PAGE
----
January 2, 2013
By Joe Maniscalco
The 25-member state commission tasked with prioritizing rebuilding projects in the aftermath of Hurricane Sandy is set to present its recommendations on January 3, and the results could have a huge impact on the kinds of new jobs that will need to be created.
"There's been a lot of damage, but the good news is that we're going to spend a lot of money to rebuild, which will mean a lot of jobs," Assemblyman Jim Brennan told LaborPress.
Governor Andrew Cuomo created the New York 2100 Commission just a few weeks ago in response to Hurricane Sandy's historic devastation. Judith Rodin, president of the Rockefeller Foundation, and Felix Rohatyn, former chairman of the Municipal Assistance Corporation are co-chairing the group. Assemblyman Brennan is serving on the commission at the behest of New York State Assembly Speaker Sheldon Silver. Other members of the commission include New York Building Congress President Richard Anderson.
Anderson didn't want to talk about the commission's work, but Assemblyman Brennan said that during the commission's initial meeting members talked about the creation of manmade barrier islands running from New Jersey to Long Island, as well as inside New York Harbor.
"The purpose of this is to look at the infrastructure, transportation, environmental protection across the region and evaluate what is needed to strengthen and protect our hardcore assets – bridges, tunnels utilities, roads," Assemblyman Brennan said. "And make things more adaptable to major storms down the road. It's something that needs a lot of thought."
Such barrier islands, already used in places like the Netherlands, would be designed to absorb some of the incredible tidal forces that the Tri-State area experienced during Hurricane Sandy.
NYC District Council of Carpenters Executive Secretary-Treasurer Michael Bilello told LaborPress that organized labor wants to be a part of any discussion about rebuilding in the aftermath of Hurricane Sandy.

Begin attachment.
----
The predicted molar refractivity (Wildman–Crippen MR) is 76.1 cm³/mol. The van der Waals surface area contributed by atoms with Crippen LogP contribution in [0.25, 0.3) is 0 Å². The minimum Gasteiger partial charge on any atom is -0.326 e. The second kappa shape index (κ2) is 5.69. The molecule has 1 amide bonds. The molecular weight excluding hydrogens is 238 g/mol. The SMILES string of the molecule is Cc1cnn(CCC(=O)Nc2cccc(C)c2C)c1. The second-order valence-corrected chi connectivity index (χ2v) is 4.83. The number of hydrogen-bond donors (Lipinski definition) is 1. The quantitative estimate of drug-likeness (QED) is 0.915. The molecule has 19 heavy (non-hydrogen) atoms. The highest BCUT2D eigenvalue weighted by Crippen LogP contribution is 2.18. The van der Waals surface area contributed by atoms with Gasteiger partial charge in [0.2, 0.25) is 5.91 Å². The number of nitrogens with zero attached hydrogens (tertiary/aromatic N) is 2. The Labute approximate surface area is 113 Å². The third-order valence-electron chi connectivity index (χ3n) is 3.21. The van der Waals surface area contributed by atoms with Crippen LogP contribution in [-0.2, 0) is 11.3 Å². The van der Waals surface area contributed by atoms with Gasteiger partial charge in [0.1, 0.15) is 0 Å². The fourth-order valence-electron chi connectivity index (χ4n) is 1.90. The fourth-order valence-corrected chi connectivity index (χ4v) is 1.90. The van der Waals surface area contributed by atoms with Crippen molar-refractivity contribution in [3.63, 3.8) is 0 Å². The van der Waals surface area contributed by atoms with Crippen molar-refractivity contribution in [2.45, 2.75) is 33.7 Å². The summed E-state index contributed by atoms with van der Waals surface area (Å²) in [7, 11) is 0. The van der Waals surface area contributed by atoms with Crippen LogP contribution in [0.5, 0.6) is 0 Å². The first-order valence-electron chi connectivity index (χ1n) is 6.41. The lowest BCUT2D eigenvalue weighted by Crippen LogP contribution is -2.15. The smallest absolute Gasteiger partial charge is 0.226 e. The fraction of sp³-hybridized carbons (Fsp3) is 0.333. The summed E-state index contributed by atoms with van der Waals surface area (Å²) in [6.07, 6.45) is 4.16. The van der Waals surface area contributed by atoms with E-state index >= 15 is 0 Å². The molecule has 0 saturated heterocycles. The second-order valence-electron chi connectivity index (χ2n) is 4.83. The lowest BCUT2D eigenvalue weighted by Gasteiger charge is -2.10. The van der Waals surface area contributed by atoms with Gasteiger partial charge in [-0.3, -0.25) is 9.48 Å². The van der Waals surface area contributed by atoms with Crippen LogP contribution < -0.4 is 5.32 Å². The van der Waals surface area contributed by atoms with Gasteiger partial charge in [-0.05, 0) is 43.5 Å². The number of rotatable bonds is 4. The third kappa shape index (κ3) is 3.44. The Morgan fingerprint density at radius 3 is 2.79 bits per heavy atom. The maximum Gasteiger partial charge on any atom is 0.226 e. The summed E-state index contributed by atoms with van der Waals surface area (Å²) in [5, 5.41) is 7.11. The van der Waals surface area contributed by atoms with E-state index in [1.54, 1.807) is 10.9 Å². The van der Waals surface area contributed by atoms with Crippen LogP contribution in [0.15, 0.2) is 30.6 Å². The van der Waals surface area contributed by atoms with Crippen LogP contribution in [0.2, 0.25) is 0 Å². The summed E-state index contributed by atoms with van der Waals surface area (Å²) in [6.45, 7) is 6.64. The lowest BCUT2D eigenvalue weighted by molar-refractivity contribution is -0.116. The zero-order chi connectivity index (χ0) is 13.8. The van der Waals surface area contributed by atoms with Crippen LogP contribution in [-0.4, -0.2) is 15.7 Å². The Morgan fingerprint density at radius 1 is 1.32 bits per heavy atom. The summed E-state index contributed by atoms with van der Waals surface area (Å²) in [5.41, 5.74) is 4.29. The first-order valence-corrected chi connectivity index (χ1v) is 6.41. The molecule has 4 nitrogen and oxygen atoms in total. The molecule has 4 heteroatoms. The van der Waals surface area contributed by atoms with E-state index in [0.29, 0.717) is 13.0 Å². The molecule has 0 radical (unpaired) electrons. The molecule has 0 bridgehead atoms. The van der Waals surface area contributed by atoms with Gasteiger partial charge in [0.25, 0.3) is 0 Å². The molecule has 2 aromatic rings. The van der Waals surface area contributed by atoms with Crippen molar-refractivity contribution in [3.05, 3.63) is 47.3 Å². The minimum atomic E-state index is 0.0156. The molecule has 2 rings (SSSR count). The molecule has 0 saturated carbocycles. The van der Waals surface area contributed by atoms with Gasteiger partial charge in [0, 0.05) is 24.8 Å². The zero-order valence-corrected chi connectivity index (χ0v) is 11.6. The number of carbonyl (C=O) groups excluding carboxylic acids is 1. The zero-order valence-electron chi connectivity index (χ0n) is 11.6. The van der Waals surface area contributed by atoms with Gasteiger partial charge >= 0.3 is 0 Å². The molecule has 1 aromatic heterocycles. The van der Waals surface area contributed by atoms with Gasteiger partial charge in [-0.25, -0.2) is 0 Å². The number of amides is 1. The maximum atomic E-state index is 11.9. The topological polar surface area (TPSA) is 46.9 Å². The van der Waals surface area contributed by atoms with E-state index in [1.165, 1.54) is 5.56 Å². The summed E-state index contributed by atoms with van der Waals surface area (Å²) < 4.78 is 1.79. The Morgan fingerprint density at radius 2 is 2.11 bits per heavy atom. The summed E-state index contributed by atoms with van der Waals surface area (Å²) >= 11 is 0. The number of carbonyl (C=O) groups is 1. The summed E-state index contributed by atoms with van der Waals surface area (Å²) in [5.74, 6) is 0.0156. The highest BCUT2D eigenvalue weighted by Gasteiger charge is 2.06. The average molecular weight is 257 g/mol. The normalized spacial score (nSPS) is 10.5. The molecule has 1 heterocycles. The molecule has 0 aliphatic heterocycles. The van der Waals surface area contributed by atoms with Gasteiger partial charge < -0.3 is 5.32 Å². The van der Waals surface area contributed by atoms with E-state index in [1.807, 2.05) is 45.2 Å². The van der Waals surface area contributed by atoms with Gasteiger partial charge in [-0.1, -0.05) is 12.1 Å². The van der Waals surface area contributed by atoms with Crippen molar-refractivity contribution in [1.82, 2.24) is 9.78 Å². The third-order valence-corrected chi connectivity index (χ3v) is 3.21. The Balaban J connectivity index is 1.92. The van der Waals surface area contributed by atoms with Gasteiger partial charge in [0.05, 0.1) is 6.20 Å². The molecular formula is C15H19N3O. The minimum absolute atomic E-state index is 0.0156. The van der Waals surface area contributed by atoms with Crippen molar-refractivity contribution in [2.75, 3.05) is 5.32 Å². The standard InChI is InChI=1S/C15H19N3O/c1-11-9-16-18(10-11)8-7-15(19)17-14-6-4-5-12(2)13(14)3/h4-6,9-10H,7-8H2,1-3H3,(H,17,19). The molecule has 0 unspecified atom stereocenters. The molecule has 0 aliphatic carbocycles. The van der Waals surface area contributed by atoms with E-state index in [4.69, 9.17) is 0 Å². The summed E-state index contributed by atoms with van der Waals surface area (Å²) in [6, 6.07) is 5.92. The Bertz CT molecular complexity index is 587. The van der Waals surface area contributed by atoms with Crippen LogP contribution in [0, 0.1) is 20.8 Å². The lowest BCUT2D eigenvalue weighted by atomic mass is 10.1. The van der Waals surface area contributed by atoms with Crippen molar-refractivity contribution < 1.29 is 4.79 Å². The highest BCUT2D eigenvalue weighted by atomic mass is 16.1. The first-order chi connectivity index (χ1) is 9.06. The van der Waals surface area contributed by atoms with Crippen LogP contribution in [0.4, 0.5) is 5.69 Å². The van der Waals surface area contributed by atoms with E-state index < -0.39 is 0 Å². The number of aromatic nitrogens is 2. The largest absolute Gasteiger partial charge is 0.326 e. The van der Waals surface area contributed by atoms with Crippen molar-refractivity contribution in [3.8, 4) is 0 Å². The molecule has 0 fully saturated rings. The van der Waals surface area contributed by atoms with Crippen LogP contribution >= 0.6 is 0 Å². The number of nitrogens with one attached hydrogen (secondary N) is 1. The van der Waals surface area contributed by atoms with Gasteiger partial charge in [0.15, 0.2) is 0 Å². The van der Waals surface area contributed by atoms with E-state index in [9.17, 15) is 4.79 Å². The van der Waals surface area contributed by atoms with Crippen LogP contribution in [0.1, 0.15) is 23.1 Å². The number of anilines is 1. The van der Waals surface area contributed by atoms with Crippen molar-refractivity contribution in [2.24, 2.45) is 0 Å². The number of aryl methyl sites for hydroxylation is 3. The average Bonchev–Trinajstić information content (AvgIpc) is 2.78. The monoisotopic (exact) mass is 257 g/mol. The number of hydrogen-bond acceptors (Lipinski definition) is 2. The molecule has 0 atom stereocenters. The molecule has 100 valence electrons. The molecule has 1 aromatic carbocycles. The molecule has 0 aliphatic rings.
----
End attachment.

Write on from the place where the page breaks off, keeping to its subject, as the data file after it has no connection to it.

"I think any rebuilding done by the water has to be designed to withstand this kind of a disaster," Bilello said. "When it comes to rebuilding, we can play a big role as part of the construction industry. There's a lot that certainly can be talked about in regard to design – and we'd like to be a part of that conversation."
In forming New York 2100, as well as two other commissions created to address storm readiness and responsiveness, Governor Cuomo said that the intent was to gird the state against future natural disasters on the order of Hurricane Sandy.
“Over the past two years, New York State has been hit by some of the most destructive storms in our state’s history, causing untold damage and the tragic loss of many lives,”Governor Cuomo said. “Regardless of the cause of these storms, New York State must undertake major reforms to adapt to the reality that storms such as Sandy, Irene, and Lee can hit the state at any time."
The prescription will cost billions – but Brennan indicated that the magnitude of the task should not supersede the need for existing labor practices to continue to be enforced.
"There's going to be a lot of construction jobs, and they should be unionized," Assemblyman Brennan said. "We should not be bypassing any current laws that assure that skilled labor, the trades, or prevailing wages are bypassed in any way. That's not an appropriate thing."
In addition to the potential use of barrier islands and other natural protections, the New York 2100 Commission has also been tasked with the following: prioritize projects to replace damaged infrastructure, explore opportunities to integrate infrastructure planning, protection and development into economic development strategies, and investigate reforms in the area of insurance and risk management related to natural disasters and other emergencies.
"I strongly believe that by working cooperatively and creatively we can build a stronger and more resilient New York that will be better able to face challenges in the future," Assemblyman Brennan said.